The ninth section is located at the Lower Ground Floor and is the economic nerve centre of the library. Paperbacks with less than fifty pages are treated as pamphlets and are processed and stocked in boxes. Materials with fifty pages and above are regarded as books and sent to the bindery for hard covers. Customers desirous of using this section of the library must observe the following procedures:
- Secure proforma invoice for binding work;
- Settle invoice at Librarian’s office and collect receipt for amount paid;
- Collect bound work from bindery on presentation of a valid receipt;
- Departmental jobs from FBC should be accompanied by an order from respective heads of departments and paid for in cash or cheque;
- All cheques should be made payable to Fourah Bay College.
Other kinds of jobs done in the bindery include rebinding dissertations/theses, paperbacks, newspapers, engagement Bibles, ledgers and gold lettering. However this sections is limited with basic bindery equipment and facilities to bind and rebind the library materials.
It is clear that Fourah Bay College Library has some challenges in managing the library. Some of the challenges are as thus: inadequate funding and current materials; inadequate sitting accommodation; inadequate trained and qualified staff; and inadequate provision of photocopying machines. Of the varied challenges, the major being the inadequate sitting accommodation and the inadequate funding and non-current materials.
The current state of Information Management amidst the new management at Fourah Bay College is that there is regular power supply which is obtained from three (3) sources, that is, the Electricity Distribution and Supply Authority (EDSA); a stand-by generator which is shared with the main administrative building; and a solar panel which only supplies the lower and ground floors of the library. This has a lot of challenges for the library as the other floors are presently out of electricity supply as the entire building is under refurbishment. There is availability of Internet connectivity via hotspots, though its strength is very weak only users with sophisticated systems can have access to it. The developments of ICTs have offered Fourah Bay Library existing and challenging opportunity that requires it to respond positively in all facets of their services and functions if they are to remain relevant in the new information age.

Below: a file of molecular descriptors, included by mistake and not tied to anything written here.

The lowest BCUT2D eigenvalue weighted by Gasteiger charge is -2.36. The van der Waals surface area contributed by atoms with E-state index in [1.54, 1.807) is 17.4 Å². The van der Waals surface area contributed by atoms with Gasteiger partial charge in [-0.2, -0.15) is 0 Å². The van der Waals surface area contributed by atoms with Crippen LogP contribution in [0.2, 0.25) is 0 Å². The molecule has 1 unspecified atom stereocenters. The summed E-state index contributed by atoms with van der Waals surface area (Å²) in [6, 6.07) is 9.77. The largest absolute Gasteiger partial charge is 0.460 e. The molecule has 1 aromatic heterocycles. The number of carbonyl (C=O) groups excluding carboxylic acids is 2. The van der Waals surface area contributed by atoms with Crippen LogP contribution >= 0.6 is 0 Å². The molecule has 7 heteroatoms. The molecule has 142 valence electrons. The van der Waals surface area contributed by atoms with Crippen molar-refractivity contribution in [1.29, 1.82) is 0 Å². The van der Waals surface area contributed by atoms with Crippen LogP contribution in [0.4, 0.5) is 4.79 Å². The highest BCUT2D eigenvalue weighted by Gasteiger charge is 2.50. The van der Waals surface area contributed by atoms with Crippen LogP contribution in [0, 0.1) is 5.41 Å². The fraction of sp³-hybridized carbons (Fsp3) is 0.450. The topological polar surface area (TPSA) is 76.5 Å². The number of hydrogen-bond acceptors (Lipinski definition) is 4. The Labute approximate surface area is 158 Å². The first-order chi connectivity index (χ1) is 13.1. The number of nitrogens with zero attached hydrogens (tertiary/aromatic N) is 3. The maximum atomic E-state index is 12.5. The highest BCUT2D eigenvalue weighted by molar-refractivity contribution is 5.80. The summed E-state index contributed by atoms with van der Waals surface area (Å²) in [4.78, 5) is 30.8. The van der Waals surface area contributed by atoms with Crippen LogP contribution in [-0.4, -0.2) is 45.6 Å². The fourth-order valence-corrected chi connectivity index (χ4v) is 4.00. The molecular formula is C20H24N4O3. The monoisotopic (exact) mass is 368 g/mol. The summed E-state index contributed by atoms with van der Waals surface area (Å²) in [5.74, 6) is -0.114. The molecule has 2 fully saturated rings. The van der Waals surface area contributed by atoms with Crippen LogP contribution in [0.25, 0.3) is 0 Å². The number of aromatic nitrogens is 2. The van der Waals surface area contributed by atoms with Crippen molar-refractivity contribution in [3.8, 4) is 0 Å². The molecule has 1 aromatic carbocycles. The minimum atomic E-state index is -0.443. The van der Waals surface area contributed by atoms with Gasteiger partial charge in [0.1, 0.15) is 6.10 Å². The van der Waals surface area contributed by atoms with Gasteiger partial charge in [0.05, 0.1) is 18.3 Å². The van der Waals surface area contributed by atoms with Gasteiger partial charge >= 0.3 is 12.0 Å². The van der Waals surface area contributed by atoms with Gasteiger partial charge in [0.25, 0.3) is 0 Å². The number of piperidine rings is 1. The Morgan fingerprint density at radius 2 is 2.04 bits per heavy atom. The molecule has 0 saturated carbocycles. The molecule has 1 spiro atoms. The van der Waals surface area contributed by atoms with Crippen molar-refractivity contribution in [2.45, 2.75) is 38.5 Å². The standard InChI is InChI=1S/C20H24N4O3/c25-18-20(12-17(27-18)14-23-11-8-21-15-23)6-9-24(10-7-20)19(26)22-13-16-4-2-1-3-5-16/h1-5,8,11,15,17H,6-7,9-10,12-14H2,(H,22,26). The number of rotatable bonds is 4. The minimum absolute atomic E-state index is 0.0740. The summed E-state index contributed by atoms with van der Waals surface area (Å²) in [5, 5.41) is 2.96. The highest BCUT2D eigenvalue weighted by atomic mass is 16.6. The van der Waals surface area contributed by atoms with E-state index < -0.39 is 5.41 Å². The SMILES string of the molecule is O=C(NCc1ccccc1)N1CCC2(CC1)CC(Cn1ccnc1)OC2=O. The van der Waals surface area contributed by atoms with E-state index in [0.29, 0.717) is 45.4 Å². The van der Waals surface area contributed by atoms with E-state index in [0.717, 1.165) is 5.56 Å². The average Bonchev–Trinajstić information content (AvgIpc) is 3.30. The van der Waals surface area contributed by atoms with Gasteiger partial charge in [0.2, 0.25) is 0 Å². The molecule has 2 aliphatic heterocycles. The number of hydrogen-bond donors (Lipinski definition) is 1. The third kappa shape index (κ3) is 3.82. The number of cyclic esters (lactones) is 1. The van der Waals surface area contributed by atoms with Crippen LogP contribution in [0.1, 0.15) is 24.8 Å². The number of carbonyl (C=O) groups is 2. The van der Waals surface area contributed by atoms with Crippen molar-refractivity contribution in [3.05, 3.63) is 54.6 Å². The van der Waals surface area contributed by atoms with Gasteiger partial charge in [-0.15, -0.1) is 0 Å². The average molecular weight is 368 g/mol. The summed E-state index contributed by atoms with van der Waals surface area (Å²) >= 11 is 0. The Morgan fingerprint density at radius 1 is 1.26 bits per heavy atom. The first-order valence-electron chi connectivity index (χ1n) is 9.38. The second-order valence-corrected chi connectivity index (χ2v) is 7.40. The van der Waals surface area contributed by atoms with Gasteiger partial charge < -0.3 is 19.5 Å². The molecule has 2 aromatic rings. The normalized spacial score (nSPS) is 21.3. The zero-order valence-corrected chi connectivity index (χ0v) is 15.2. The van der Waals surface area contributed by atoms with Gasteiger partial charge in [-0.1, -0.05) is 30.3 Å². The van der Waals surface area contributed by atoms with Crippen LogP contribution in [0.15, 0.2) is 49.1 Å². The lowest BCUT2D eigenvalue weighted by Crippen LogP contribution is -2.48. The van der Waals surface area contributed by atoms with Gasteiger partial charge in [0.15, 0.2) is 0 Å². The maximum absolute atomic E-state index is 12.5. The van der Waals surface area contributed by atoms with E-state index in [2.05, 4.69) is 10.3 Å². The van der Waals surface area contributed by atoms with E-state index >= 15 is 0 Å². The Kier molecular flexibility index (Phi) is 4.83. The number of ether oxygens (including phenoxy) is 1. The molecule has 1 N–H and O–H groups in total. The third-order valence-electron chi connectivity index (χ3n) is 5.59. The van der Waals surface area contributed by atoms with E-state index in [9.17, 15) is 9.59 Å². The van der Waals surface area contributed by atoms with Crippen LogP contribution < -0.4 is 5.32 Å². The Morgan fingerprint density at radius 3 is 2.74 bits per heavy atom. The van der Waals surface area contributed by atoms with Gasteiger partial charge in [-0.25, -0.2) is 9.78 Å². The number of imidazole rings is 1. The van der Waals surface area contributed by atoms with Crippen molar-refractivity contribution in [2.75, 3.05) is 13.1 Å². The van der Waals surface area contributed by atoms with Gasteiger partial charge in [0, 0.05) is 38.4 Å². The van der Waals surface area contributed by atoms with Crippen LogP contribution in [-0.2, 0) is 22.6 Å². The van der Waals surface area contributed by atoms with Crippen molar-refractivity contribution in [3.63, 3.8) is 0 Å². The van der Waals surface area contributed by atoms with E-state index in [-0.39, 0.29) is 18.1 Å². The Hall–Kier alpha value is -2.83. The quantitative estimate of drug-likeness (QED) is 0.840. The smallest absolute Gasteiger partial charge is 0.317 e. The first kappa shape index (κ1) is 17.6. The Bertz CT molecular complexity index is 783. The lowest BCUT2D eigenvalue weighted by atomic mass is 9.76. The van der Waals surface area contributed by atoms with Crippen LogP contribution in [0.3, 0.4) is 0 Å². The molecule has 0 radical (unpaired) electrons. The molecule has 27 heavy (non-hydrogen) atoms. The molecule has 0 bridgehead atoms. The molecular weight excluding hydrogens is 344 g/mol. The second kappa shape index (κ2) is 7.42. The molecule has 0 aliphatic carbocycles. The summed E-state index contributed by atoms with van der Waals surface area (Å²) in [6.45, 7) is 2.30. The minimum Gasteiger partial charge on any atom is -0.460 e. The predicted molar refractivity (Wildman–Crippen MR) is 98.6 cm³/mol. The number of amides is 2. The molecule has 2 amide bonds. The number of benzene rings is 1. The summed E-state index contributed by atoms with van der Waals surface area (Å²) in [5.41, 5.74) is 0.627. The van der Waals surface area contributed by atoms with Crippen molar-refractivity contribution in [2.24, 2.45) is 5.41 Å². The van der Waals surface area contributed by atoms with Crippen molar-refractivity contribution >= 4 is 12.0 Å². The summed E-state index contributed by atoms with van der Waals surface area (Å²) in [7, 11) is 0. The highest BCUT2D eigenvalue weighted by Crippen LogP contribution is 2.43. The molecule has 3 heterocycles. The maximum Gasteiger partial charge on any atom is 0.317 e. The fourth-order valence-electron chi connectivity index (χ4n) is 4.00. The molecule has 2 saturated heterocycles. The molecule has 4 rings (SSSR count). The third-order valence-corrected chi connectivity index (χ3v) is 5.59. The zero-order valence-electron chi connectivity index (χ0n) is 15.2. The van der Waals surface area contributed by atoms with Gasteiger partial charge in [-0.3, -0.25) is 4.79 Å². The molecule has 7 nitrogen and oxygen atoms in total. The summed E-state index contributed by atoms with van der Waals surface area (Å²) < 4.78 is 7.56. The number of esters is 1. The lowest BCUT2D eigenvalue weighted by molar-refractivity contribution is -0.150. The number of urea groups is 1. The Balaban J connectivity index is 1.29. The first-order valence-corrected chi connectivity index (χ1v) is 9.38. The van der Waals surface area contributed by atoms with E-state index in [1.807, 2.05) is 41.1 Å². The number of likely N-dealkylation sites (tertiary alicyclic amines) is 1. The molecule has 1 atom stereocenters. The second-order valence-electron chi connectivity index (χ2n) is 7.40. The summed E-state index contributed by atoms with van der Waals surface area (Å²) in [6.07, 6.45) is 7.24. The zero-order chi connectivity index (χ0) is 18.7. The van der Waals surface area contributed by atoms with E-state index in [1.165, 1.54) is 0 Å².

I recommend that:
- the university management should provide more sitting accommodation by building more library structures.
- University should employ more trained and qualified professional librarians or immediately promote the existing staff that have already gone through the librarianship training;
- the university should provide more funds so that the old material be replace the currents ones;
- Sierra Leone Collection which hold a significance number of grey literature should be digitised and create online database that should be access by researchers. The bindery section should also be provided with modern machines for printing and binding books on reasonable cost as is the income generating section of library;
- the internet connectivity should be stronger that the existing one;
- electricity power supply should be continuous;
- lecturers-library staff relationship should be strong in selecting library materials base on the college curriculum; and
- disaster management plan should be provided in case any fire outbreak or flooding.
It is evident that Fourah Bay College Library over the years has been crippling with inadequate trained and qualified library professional due to aging librarian crisis. The remaining professional staff are not promoted immediately after retirement of a retiree staff because of excessive bureaucracy/protocol in the administration process. Thus the trained and experienced staff had to wait for years or satisfy certain academic bench marks before they are promoted.